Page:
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Key findings
  • Gender-based violence (GBV) joins women’s under-representation in positions of power as the most pressing women’s-rights issues that Mozambicans say their government and society must address.
  • More than half (51%) of citizens say violence against women is a “somewhat common” or “very common” occurrence in their community.
  • A majority (55%) of Mozambicans say it is “never” justified for a man to use physical force to discipline his wife, while 44% think it is “sometimes” or “always” justified.
  • More than half (52%) of respondents consider it “somewhat” or “very” likely that a woman will be criticised or harassed if she reports gender-based violence to the authorities. Only 20% say this is “very unlikely.” o But most (68%) believe that the police are likely to take GBV cases seriously.
  • More than two-thirds (68%) of Mozambicans say domestic violence should be treated as a criminal matter rather than as a private matter to be resolved within the family.

About one-third of Mozambican women experience physical violence, and about half are married before age 18, one of the world’s highest rates of child marriage, according to the most recent Demographic and Health Survey (Instituto Nacional de Estatística, 2013). Risks of rape, sexual exploitation, and other gender-based violence (GBV) are particularly high for women and girls displaced by insurgencies in the country’s northern provinces (Spotlight Initiative, 2021; Africanews, 2020; Care, 2020).
Even women who speak out against GBV are not safe: According to the Observatorio da Mulher (Women’s Observatory), women protesting peacefully as part of the 16 Days of Activism to End Violence Against Women campaign were manhandled and arrested by police officers (Human Rights Watch, 2023). In another high-profile case, human-rights activist Josina Machel, daughter of former President Samora Machel and rights advocate Graça Machel, lost an eye in an alleged GBV assault (Amnesty International, 2020).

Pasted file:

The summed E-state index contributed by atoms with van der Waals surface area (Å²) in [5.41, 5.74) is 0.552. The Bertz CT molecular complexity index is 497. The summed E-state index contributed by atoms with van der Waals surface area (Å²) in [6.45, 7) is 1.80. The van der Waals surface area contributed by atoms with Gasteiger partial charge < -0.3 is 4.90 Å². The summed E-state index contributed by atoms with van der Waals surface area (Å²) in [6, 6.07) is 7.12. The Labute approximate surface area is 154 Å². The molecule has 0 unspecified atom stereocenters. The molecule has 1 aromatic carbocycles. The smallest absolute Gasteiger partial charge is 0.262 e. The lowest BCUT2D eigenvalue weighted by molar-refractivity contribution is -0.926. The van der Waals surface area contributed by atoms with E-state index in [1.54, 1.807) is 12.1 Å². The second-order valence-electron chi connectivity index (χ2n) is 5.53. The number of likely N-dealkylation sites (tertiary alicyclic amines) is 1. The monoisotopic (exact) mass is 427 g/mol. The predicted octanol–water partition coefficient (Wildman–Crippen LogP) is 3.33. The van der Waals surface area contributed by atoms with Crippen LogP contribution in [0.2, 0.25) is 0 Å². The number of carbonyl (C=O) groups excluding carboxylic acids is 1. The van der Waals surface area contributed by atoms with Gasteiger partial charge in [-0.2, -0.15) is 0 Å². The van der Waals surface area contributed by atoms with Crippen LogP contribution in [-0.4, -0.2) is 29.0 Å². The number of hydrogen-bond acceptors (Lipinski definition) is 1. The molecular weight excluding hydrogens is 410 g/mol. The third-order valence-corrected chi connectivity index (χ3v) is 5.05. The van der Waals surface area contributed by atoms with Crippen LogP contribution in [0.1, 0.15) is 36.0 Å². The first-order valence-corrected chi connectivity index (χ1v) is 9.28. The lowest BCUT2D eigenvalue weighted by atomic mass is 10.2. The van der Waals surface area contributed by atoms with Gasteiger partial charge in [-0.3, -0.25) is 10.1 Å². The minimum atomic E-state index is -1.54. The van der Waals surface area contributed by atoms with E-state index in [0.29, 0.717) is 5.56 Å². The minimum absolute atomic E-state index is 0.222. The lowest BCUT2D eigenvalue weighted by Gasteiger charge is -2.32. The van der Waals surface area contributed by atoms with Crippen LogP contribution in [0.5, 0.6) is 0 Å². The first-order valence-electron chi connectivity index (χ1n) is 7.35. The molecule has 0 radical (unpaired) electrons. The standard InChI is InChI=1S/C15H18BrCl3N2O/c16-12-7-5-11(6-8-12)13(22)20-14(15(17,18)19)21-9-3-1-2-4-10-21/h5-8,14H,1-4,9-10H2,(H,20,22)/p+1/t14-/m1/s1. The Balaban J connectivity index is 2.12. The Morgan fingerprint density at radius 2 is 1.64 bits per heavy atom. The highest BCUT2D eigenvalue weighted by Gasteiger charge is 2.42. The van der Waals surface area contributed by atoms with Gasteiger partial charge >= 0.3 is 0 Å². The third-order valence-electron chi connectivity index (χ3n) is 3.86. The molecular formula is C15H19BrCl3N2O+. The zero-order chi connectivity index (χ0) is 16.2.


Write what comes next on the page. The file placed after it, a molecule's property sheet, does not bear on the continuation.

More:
But many cases of GBV are never reported, for reasons ranging from fear of the attacker or of societal rejection to the belief that the authorities won’t take the case seriously, a preference for going through informal channels such as traditional leaders or family members, a lack of literacy skills or information on justice and support systems, and social norms accepting violence as a way of life (Amnesty International, 2021; UNICEF, 2021; Palermo, Bleck, & Peterman, 2014).
The government, international partners, and other non-governmental organisations work to operationalise the country’s legal framework for preventing and punishing GBV and providing care services to survivors, but implementation remains a challenge (UN Women, 2023; Spotlight Initiative, 2021; Jethá, Keygnaert, Martins, Sidat, & Roelens, 2021; Gamariel, 2022).
This dispatch reports on a special survey module included in the Afrobarometer Round 9 questionnaire to explore Mozambicans’ experiences and perceptions of gender-based violence.
Findings show that gender-based violence outranks inequality in the workplace, in education, and in property ownership as an issue that Mozambicans want their government and society to address.
Majorities say that men are “never justified” in using physical force to discipline their wives, that the police take GBV cases seriously, and that domestic violence is a criminal matter rather than a private matter to be resolved within the family.
But more than half of citizens also say that GBV is a common occurrence in their community and that women who report such crimes to the authorities are likely to be criticised, harassed, or shamed by others in the community.

Margaret Eduonoo

Margaret Eduonoo is a PhD student and graduate teaching assistant in the Department of Political Science, University of Florida.